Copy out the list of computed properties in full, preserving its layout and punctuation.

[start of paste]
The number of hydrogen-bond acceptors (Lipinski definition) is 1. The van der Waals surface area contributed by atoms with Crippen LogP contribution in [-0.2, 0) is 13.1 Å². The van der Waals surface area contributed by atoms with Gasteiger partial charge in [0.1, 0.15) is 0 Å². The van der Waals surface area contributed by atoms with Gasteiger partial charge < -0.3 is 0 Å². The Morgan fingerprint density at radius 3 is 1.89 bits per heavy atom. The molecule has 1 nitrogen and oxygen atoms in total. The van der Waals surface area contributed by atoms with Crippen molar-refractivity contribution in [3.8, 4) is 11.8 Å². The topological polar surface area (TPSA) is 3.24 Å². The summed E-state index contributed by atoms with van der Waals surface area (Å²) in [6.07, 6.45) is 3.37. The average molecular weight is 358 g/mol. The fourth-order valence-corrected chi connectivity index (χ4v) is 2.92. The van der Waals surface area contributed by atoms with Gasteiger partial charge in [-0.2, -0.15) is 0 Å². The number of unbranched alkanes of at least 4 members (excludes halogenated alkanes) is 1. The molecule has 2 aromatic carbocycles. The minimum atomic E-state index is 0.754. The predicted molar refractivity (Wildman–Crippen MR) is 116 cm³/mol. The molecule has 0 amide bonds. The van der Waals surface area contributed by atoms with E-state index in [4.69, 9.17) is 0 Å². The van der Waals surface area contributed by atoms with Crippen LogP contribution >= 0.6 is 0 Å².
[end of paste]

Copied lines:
The number of hydrogen-bond acceptors (Lipinski definition) is 1. The van der Waals surface area contributed by atoms with Crippen LogP contribution in [-0.2, 0) is 13.1 Å². The van der Waals surface area contributed by atoms with Gasteiger partial charge in [0.1, 0.15) is 0 Å². The van der Waals surface area contributed by atoms with Gasteiger partial charge < -0.3 is 0 Å². The Morgan fingerprint density at radius 3 is 1.89 bits per heavy atom. The molecule has 1 nitrogen and oxygen atoms in total. The van der Waals surface area contributed by atoms with Crippen molar-refractivity contribution in [3.8, 4) is 11.8 Å². The topological polar surface area (TPSA) is 3.24 Å². The summed E-state index contributed by atoms with van der Waals surface area (Å²) in [6.07, 6.45) is 3.37. The average molecular weight is 358 g/mol. The fourth-order valence-corrected chi connectivity index (χ4v) is 2.92. The van der Waals surface area contributed by atoms with Gasteiger partial charge in [-0.2, -0.15) is 0 Å². The number of unbranched alkanes of at least 4 members (excludes halogenated alkanes) is 1. The molecule has 2 aromatic carbocycles. The minimum atomic E-state index is 0.754. The predicted molar refractivity (Wildman–Crippen MR) is 116 cm³/mol. The molecule has 0 amide bonds. The van der Waals surface area contributed by atoms with E-state index in [4.69, 9.17) is 0 Å². The van der Waals surface area contributed by atoms with Crippen LogP contribution >= 0.6 is 0 Å².